Approximately 20% of the traffic to the ALO website comes from mobile devices. This has been steadily on the increase and will continue to increase into the future. The new website displays well on mobile devices and touch screen devices.
What we wanted to build then was something to complement, not replace the new website. There is no auto detect for mobile browsers on the main institutional site, to redirect mobile device users to a mobile site. In the future, if the mobile site proves more effective in delivering mobile sales, auto detect can be enabled.
The core concept for a complementary mobile site was easily accessible program notes and pertinent event information readily available for patrons on the go. This is how the idea for ALOontheGo.org was born. There are no extra costs and no considerable extra work involved; it’s a simple, straightforward WordPress installation with mobile specific content.
Traffic is directed specifically to mobile site where deemed appropriate: a Facebook post for production notes on the go; or promote accessibility and information at your fingertips in email marketing.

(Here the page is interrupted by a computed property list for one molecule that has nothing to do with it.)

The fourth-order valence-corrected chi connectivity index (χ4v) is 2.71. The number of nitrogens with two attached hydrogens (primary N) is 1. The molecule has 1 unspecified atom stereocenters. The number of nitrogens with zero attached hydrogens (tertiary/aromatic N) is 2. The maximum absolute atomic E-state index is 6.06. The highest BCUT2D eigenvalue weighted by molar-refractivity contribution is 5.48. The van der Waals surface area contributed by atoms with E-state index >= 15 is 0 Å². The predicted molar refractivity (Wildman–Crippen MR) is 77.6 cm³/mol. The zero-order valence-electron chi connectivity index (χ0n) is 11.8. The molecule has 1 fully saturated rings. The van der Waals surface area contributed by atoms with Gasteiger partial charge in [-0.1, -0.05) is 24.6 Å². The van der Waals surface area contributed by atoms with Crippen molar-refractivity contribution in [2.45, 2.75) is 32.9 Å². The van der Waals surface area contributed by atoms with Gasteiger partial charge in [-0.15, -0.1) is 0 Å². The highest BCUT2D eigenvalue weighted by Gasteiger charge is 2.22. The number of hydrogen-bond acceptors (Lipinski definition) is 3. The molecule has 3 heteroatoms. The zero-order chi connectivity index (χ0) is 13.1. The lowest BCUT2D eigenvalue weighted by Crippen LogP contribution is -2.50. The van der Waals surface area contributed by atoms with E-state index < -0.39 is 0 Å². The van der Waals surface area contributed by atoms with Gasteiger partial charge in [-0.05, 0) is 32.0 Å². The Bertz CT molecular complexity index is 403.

While mobile traffic accounts for 20% of total traffic, it only delivers less than 10% of the revenue. As mobile traffic will become more and more important, we need to bridge this gap in conversions. We will need to monitor how ALO on the Go converts to sales compared to the main institutional site. What can we learn?
Paciolan recently launched mobile specific box office sites. Auto detect for mobile browsers is enabled. So no matter how you arrive to the ticketing site, via ALO on the Go or the main site, if you arrive on a mobile device, you will see the mobile box office site. Will this mobile specific site improve conversion rates? As the site just launched, it is too early to tell at this point.
3 thoughts on “ALO: Mobile site”
Great series on your online marketing push!
If you have your main website with some content and a mobile site with other content, have you had any feedback from visitors who are confused about where to find something they were looking for, like the program notes?
Another option for you would be to create only one page template that can resize for mobile browers where you can post the most pertinant content or the content that you believe will be accessed via mobile. We are currently look at a solution like that for our website.
Looking forward to more posts in this series!
Thanks for the comment, Joe.
We just launched with the mobile site, but I haven’t heard of any confusion. Also, it’s important to note that there really isn’t any different content. All content from the mobile site can be found on the main site. The mobile site just places more focus on the content that’s more for “on the go.”
There’s a reason why I didn’t set an auto-detect function for mobile traffic on the main site. The main site responds well on mobile devices. The mobile site has a much more specific objective and focus.
Check out Drew McManus’ Adaptistration for some good articles on responsive design and mobile sites vs. main sites:
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